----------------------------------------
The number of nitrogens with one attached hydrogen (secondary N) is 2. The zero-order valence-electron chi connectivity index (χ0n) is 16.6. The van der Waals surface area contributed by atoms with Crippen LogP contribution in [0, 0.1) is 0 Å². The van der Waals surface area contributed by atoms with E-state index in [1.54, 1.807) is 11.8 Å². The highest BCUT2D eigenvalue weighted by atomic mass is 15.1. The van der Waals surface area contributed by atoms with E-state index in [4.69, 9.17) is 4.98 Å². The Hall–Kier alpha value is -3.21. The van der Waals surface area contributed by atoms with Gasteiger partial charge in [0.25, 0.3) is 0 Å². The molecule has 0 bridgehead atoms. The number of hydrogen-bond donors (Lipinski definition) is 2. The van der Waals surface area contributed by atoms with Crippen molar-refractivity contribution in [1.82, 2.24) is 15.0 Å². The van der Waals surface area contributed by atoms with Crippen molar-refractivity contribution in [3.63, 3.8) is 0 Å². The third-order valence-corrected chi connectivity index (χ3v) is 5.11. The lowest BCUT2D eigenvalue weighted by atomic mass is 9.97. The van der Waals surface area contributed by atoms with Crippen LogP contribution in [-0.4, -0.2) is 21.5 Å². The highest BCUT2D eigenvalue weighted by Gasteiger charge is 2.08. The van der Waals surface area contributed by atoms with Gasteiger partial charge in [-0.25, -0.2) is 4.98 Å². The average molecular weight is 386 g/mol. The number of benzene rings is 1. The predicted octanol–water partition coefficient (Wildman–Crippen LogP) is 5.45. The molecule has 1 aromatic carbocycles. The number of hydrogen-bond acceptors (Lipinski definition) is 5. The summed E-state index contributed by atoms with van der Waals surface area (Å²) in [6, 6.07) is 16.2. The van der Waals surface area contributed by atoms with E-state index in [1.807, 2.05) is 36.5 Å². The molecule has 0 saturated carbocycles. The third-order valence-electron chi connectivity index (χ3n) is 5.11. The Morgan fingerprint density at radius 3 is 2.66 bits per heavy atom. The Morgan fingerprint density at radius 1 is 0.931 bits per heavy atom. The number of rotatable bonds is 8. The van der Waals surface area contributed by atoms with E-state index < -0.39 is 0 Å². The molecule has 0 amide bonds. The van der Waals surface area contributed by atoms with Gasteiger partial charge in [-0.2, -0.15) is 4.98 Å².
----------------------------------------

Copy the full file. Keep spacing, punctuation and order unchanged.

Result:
The number of nitrogens with one attached hydrogen (secondary N) is 2. The zero-order valence-electron chi connectivity index (χ0n) is 16.6. The van der Waals surface area contributed by atoms with Crippen LogP contribution in [0, 0.1) is 0 Å². The van der Waals surface area contributed by atoms with E-state index in [1.54, 1.807) is 11.8 Å². The highest BCUT2D eigenvalue weighted by atomic mass is 15.1. The van der Waals surface area contributed by atoms with E-state index in [4.69, 9.17) is 4.98 Å². The Hall–Kier alpha value is -3.21. The van der Waals surface area contributed by atoms with Gasteiger partial charge in [0.25, 0.3) is 0 Å². The molecule has 0 bridgehead atoms. The number of hydrogen-bond donors (Lipinski definition) is 2. The van der Waals surface area contributed by atoms with Crippen molar-refractivity contribution in [1.82, 2.24) is 15.0 Å². The van der Waals surface area contributed by atoms with Crippen molar-refractivity contribution in [3.63, 3.8) is 0 Å². The third-order valence-corrected chi connectivity index (χ3v) is 5.11. The lowest BCUT2D eigenvalue weighted by atomic mass is 9.97. The van der Waals surface area contributed by atoms with Crippen LogP contribution in [-0.4, -0.2) is 21.5 Å². The highest BCUT2D eigenvalue weighted by Gasteiger charge is 2.08. The van der Waals surface area contributed by atoms with Gasteiger partial charge in [-0.25, -0.2) is 4.98 Å². The average molecular weight is 386 g/mol. The number of benzene rings is 1. The predicted octanol–water partition coefficient (Wildman–Crippen LogP) is 5.45. The molecule has 1 aromatic carbocycles. The number of hydrogen-bond acceptors (Lipinski definition) is 5. The summed E-state index contributed by atoms with van der Waals surface area (Å²) in [6, 6.07) is 16.2. The van der Waals surface area contributed by atoms with E-state index in [1.807, 2.05) is 36.5 Å². The molecule has 0 saturated carbocycles. The third-order valence-electron chi connectivity index (χ3n) is 5.11. The Morgan fingerprint density at radius 3 is 2.66 bits per heavy atom. The Morgan fingerprint density at radius 1 is 0.931 bits per heavy atom. The number of rotatable bonds is 8. The van der Waals surface area contributed by atoms with E-state index < -0.39 is 0 Å². The molecule has 0 amide bonds. The van der Waals surface area contributed by atoms with Gasteiger partial charge in [-0.2, -0.15) is 4.98 Å².